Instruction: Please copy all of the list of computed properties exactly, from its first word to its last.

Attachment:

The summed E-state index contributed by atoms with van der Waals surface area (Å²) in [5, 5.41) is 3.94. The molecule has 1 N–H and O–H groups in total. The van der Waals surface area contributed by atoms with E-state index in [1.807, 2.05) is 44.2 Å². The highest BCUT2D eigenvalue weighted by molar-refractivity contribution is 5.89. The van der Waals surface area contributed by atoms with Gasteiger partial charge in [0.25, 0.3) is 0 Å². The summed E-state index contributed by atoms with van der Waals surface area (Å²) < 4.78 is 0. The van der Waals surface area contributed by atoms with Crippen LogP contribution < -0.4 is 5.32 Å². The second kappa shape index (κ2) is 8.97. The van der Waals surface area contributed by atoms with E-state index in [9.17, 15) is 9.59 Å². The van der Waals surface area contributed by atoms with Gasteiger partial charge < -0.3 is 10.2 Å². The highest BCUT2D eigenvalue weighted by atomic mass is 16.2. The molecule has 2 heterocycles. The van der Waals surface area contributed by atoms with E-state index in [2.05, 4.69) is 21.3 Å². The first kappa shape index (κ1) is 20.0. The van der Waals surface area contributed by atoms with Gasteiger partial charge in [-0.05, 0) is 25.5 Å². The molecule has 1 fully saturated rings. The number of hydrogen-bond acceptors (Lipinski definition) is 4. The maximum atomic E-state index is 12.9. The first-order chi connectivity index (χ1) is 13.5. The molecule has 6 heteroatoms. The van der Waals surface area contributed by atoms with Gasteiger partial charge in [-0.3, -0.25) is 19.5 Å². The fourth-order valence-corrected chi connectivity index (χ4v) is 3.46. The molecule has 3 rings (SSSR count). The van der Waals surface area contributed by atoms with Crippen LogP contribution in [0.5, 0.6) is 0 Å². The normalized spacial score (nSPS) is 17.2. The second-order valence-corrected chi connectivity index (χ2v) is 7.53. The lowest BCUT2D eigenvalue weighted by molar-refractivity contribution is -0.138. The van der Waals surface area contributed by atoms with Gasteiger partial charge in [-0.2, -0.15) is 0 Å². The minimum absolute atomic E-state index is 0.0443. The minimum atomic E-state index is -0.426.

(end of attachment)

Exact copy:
The summed E-state index contributed by atoms with van der Waals surface area (Å²) in [5, 5.41) is 3.94. The molecule has 1 N–H and O–H groups in total. The van der Waals surface area contributed by atoms with E-state index in [1.807, 2.05) is 44.2 Å². The highest BCUT2D eigenvalue weighted by molar-refractivity contribution is 5.89. The van der Waals surface area contributed by atoms with Gasteiger partial charge in [0.25, 0.3) is 0 Å². The summed E-state index contributed by atoms with van der Waals surface area (Å²) < 4.78 is 0. The van der Waals surface area contributed by atoms with Crippen LogP contribution < -0.4 is 5.32 Å². The second kappa shape index (κ2) is 8.97. The van der Waals surface area contributed by atoms with E-state index in [9.17, 15) is 9.59 Å². The van der Waals surface area contributed by atoms with Gasteiger partial charge < -0.3 is 10.2 Å². The highest BCUT2D eigenvalue weighted by atomic mass is 16.2. The molecule has 2 heterocycles. The van der Waals surface area contributed by atoms with E-state index in [2.05, 4.69) is 21.3 Å². The first kappa shape index (κ1) is 20.0. The van der Waals surface area contributed by atoms with Gasteiger partial charge in [-0.05, 0) is 25.5 Å². The molecule has 1 fully saturated rings. The number of hydrogen-bond acceptors (Lipinski definition) is 4. The maximum atomic E-state index is 12.9. The first-order chi connectivity index (χ1) is 13.5. The molecule has 6 heteroatoms. The van der Waals surface area contributed by atoms with Gasteiger partial charge in [-0.3, -0.25) is 19.5 Å². The fourth-order valence-corrected chi connectivity index (χ4v) is 3.46. The molecule has 3 rings (SSSR count). The van der Waals surface area contributed by atoms with Crippen LogP contribution in [0.5, 0.6) is 0 Å². The normalized spacial score (nSPS) is 17.2. The second-order valence-corrected chi connectivity index (χ2v) is 7.53. The lowest BCUT2D eigenvalue weighted by molar-refractivity contribution is -0.138. The van der Waals surface area contributed by atoms with Gasteiger partial charge in [-0.2, -0.15) is 0 Å². The minimum absolute atomic E-state index is 0.0443. The minimum atomic E-state index is -0.426.